Sewage flowed into London’s waterways for a whopping 12,000 hours last year

Thames Water dumped three times the amount of sewage in 2023 than in 2022

India Lawrence
Written by
India Lawrence
Contributing writer
Protestor with placard protesting sewage pollution in the Thames
Photograph: JessicaGirvan /

Londoners, we bring you disgusting news. Last year sewage was pumped into the capital’s waterways for more than 12,000 hours. That’s a lot of human waste going in to the city’s H2O supply. 

Despite this, just a few days ago mayor Sadiq Khan reaffirmed his manifesto promise to make all the capital’s waterways ‘swimmable’ by 2034. We can only hope.  

According to City Hall officers, sewage was released by Thames Water into the capital’s rivers for 12,105 hours and 38 minutes between March 2023 and March 2024. In contrast, this figure was only 3,361 hours and 17 minutes in the year prior, roughly a third of the sewage that was dumped in the water this year. For shame! 

Thames Water said ‘taking action to improve the health of rivers is a key focus’. While Sadiq Khan promised he wouldn’t allow the problem to continue. 

‘London’s rivers are the arteries of our city and should be a source of pride to us all but levels of sewage that water companies are pouring into our rivers is a scandal,’ Khan said.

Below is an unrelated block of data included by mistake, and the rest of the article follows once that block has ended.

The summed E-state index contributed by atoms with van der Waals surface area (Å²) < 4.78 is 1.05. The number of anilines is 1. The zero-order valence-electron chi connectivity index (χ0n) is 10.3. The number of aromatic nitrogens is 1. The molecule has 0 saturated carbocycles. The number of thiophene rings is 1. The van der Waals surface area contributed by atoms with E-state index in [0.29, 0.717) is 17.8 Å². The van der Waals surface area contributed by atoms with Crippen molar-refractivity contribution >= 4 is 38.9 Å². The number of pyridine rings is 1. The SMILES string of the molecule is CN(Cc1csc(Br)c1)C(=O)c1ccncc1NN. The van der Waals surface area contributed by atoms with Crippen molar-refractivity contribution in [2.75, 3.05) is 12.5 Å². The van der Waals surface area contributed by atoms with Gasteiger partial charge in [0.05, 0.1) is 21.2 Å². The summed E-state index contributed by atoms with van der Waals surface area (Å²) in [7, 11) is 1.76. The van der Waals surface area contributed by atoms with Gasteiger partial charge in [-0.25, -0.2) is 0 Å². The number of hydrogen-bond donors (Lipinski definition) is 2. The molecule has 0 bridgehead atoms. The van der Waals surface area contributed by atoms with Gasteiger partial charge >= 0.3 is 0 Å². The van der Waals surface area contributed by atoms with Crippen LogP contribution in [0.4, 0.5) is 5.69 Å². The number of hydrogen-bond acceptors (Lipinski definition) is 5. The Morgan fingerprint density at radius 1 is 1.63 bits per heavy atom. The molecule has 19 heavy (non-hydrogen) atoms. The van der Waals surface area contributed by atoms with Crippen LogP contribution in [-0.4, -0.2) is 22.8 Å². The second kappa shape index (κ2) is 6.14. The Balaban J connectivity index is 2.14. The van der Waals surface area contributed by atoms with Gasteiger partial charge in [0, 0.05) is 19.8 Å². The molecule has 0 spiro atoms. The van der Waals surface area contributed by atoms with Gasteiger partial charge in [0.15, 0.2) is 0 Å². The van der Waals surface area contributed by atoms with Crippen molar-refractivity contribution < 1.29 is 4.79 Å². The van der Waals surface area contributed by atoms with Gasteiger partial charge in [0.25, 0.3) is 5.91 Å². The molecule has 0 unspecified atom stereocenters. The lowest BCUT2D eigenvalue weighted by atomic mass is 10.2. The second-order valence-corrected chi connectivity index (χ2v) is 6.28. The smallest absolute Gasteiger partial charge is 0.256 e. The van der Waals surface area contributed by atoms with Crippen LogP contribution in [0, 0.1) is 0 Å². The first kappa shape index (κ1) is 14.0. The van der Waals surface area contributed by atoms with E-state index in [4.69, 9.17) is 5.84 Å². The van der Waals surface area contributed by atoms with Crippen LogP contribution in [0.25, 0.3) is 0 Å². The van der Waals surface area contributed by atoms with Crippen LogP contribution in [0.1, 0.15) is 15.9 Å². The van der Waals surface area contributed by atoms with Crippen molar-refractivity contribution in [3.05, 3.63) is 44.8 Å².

‘I will not stand by and allow this to continue. As well as demanding clear action from Thames Water, I will launch an ambitious plan to make London’s rivers and waterways so clean that they could be safe for swimming within 10 years.’

A Thames Water spokesperson responded: ‘We regard all discharges as unacceptable and taking action to improve the health of rivers is a key focus for us.

‘2023/24 has been the wettest winter in a decade, causing unprecedented levels of groundwater to enter the sewer system. The sewer system was historically designed to work in this way, relieving pressure caused by very wet weather to prevent sewage backing up into people’s homes.’

London’s newly completed ‘super sewer’ will divert 34 of the most polluting sewage outflows which flow into the Thames, but it’s not set to operate until 2025. On Time Out we’ve extensively covered the capital’s brand-new Thames Tideway tunnel: here are some pictures of it and here you can read more about the seven new Thames embankments that have resulted from the project

ICYMI: This beloved south London lido has reopened after a £4 million makeover.

Plus: A huge new curved bridge is coming to east London.

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